Below the headlines: CBW matters (9)

(A weekly digest from the internet on chemical and biological warfare issues. Emphasis is on incidents and perspectives, but inclusion of an item does not equal endorsement or agreement with the contents. This issue covers items collected between 10 – 16 April 2017.)

Chemical warfare in Syria

The chemical strike against Khan Sheikhoun

  • The Aftermath of an Alleged Chemical Weapon Attack in Idlib (Alexandra Bradford, 5 April 2017): Dr. Abdel Hay Tennari, who treated at least 22 critical victims from the alleged toxic gas attack in Khan Sheikhoun, said his patients’ symptoms were consistent with Sarin gas and the field hospital where he works has run out of the antidote.
  • Syrian village hit by suspected chlorine attack hours after US condemns Assad (MEE staff, 6 April 2017): The Syrian government has been accused of carrying out a chlorine attack in Syria, hours after the US had condemned a chemical attack in southern Idlib that killed scores. Video footage shared on social media showed what appeared to be Syrian government helicopters dropping barrels filled with chlorine on the village of al-Lataminah in northern Hama.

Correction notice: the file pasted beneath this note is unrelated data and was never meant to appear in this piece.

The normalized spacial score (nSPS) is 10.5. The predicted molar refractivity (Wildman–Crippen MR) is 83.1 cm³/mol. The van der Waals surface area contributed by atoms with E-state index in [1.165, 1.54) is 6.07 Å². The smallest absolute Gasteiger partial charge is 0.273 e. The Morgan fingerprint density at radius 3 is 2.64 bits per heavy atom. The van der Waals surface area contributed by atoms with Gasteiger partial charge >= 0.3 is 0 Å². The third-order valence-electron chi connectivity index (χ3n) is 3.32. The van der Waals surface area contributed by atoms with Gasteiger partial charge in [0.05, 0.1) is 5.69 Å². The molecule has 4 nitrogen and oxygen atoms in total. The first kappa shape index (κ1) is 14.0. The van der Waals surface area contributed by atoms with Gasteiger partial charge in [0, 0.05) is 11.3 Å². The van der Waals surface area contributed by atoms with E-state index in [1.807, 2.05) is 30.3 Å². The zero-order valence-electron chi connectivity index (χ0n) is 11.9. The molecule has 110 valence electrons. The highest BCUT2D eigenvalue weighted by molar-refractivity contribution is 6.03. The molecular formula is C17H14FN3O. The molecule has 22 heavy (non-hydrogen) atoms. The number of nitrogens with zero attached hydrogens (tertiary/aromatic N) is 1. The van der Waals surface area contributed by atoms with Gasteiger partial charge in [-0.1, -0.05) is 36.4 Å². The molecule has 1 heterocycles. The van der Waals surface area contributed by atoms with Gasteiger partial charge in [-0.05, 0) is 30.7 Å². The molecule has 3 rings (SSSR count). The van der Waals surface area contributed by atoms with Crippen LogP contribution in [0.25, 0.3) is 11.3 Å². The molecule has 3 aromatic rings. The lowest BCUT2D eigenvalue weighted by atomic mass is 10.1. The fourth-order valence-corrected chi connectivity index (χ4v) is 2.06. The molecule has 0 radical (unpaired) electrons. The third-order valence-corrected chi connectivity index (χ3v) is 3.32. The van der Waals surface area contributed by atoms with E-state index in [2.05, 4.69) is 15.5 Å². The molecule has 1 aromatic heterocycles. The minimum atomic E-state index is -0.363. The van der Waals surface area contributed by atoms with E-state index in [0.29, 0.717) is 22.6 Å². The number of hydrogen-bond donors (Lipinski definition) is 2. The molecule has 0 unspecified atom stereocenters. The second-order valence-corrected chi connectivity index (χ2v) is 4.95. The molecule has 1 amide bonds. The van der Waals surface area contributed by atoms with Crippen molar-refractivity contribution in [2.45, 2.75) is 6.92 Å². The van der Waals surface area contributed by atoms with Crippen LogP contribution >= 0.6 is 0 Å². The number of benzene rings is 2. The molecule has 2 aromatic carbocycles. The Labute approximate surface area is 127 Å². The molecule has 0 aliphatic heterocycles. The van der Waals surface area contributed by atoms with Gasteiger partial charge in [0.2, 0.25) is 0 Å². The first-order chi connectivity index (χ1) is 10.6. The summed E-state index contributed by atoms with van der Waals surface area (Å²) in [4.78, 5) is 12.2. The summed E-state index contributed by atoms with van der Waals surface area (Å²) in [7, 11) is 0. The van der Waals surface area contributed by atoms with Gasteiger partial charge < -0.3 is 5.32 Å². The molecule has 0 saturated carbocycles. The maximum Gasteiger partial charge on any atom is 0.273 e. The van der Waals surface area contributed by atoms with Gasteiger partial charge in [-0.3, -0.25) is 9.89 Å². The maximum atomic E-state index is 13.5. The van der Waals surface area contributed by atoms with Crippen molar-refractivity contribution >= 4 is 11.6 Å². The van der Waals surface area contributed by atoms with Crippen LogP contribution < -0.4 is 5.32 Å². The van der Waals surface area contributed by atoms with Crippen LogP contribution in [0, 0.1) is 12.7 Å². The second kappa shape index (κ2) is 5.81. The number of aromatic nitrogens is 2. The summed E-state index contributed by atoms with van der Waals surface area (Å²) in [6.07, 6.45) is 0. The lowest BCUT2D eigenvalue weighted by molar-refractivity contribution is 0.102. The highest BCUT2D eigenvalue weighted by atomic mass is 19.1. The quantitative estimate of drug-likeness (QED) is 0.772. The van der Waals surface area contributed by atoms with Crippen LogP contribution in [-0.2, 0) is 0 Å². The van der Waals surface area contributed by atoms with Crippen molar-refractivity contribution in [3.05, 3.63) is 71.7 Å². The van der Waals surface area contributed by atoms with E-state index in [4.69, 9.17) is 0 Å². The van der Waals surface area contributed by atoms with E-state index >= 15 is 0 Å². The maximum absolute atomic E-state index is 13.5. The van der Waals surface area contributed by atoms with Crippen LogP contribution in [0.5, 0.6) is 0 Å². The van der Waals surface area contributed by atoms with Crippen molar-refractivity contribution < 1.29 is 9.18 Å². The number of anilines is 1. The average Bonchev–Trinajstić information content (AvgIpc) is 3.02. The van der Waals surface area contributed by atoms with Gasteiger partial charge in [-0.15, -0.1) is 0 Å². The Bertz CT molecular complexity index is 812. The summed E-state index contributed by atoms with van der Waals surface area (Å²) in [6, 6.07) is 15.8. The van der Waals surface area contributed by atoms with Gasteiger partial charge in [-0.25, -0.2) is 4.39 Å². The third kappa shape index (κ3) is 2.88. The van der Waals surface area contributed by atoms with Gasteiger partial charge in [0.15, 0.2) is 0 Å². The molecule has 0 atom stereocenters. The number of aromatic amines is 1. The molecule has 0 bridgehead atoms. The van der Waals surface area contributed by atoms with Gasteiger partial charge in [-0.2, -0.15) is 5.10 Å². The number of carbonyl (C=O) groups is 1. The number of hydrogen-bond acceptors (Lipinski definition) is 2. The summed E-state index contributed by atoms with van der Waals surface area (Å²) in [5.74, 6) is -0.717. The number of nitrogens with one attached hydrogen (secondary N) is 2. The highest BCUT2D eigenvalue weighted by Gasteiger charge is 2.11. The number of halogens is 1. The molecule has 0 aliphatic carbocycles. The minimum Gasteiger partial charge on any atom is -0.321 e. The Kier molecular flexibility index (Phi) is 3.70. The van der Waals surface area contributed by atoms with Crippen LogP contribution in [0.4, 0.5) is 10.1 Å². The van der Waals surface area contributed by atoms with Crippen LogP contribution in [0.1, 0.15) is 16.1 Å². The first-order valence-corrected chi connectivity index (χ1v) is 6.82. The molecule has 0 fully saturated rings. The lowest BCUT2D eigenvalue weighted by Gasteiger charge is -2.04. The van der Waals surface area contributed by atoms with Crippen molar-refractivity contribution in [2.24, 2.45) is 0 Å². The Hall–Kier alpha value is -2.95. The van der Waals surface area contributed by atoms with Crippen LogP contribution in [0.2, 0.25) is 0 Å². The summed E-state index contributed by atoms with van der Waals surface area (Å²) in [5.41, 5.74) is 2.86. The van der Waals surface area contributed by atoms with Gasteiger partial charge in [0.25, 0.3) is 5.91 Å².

• Russia must explain possible role in chemical attack, top Trump adviser says (Mike DeBonis, 9 April 2017): President Trump’s top national security adviser said Sunday that Russia should be pressed on whether it knew the Syrian regime would carry out a deadly chemical attack against civilians in a rebel-held area last week.
  • Official: Russia knew Syrian chemical attack was coming (Robert Burns and Lolita C. Baldor, 10 April 2017): The United States has concluded Russia knew in advance of Syria’s chemical weapons attack last week, a senior U.S. official said Monday. The official said a drone operated by Russians was flying over a hospital as victims of the attack were rushing to get treatment. Hours after the drone left, a Russian-made fighter jet bombed the hospital in what American officials believe was an attempt to cover up the usage of chemical weapons.